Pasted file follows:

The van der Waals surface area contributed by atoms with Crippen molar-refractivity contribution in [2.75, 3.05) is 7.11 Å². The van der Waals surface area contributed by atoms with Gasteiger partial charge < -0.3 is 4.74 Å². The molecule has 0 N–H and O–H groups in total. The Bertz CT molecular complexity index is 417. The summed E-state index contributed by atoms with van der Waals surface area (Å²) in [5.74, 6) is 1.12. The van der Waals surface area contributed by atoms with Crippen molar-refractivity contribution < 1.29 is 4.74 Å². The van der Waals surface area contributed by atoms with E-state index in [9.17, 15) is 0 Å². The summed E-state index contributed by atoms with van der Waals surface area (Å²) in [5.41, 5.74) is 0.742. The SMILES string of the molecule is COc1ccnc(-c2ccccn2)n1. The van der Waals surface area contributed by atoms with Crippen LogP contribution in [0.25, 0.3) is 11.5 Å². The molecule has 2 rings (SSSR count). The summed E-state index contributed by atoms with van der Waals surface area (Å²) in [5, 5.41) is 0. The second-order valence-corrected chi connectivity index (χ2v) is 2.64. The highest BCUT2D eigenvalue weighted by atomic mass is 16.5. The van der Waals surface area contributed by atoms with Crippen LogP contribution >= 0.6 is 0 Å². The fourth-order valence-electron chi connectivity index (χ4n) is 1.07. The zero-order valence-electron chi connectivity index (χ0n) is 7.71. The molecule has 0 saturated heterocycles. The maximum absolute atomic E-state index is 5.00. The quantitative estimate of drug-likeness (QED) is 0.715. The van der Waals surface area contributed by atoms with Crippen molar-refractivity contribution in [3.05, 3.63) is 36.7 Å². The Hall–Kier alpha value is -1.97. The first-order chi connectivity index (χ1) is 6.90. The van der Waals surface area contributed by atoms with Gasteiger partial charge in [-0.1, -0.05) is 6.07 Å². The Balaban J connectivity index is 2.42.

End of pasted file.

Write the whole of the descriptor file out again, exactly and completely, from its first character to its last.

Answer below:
The van der Waals surface area contributed by atoms with Crippen molar-refractivity contribution in [2.75, 3.05) is 7.11 Å². The van der Waals surface area contributed by atoms with Gasteiger partial charge < -0.3 is 4.74 Å². The molecule has 0 N–H and O–H groups in total. The Bertz CT molecular complexity index is 417. The summed E-state index contributed by atoms with van der Waals surface area (Å²) in [5.74, 6) is 1.12. The van der Waals surface area contributed by atoms with Crippen molar-refractivity contribution < 1.29 is 4.74 Å². The van der Waals surface area contributed by atoms with E-state index in [9.17, 15) is 0 Å². The summed E-state index contributed by atoms with van der Waals surface area (Å²) in [5.41, 5.74) is 0.742. The SMILES string of the molecule is COc1ccnc(-c2ccccn2)n1. The van der Waals surface area contributed by atoms with Crippen LogP contribution in [0.25, 0.3) is 11.5 Å². The molecule has 2 rings (SSSR count). The summed E-state index contributed by atoms with van der Waals surface area (Å²) in [5, 5.41) is 0. The second-order valence-corrected chi connectivity index (χ2v) is 2.64. The highest BCUT2D eigenvalue weighted by atomic mass is 16.5. The van der Waals surface area contributed by atoms with Crippen LogP contribution >= 0.6 is 0 Å². The fourth-order valence-electron chi connectivity index (χ4n) is 1.07. The zero-order valence-electron chi connectivity index (χ0n) is 7.71. The molecule has 0 saturated heterocycles. The maximum absolute atomic E-state index is 5.00. The quantitative estimate of drug-likeness (QED) is 0.715. The van der Waals surface area contributed by atoms with Crippen molar-refractivity contribution in [3.05, 3.63) is 36.7 Å². The Hall–Kier alpha value is -1.97. The first-order chi connectivity index (χ1) is 6.90. The van der Waals surface area contributed by atoms with Gasteiger partial charge in [-0.1, -0.05) is 6.07 Å². The Balaban J connectivity index is 2.42.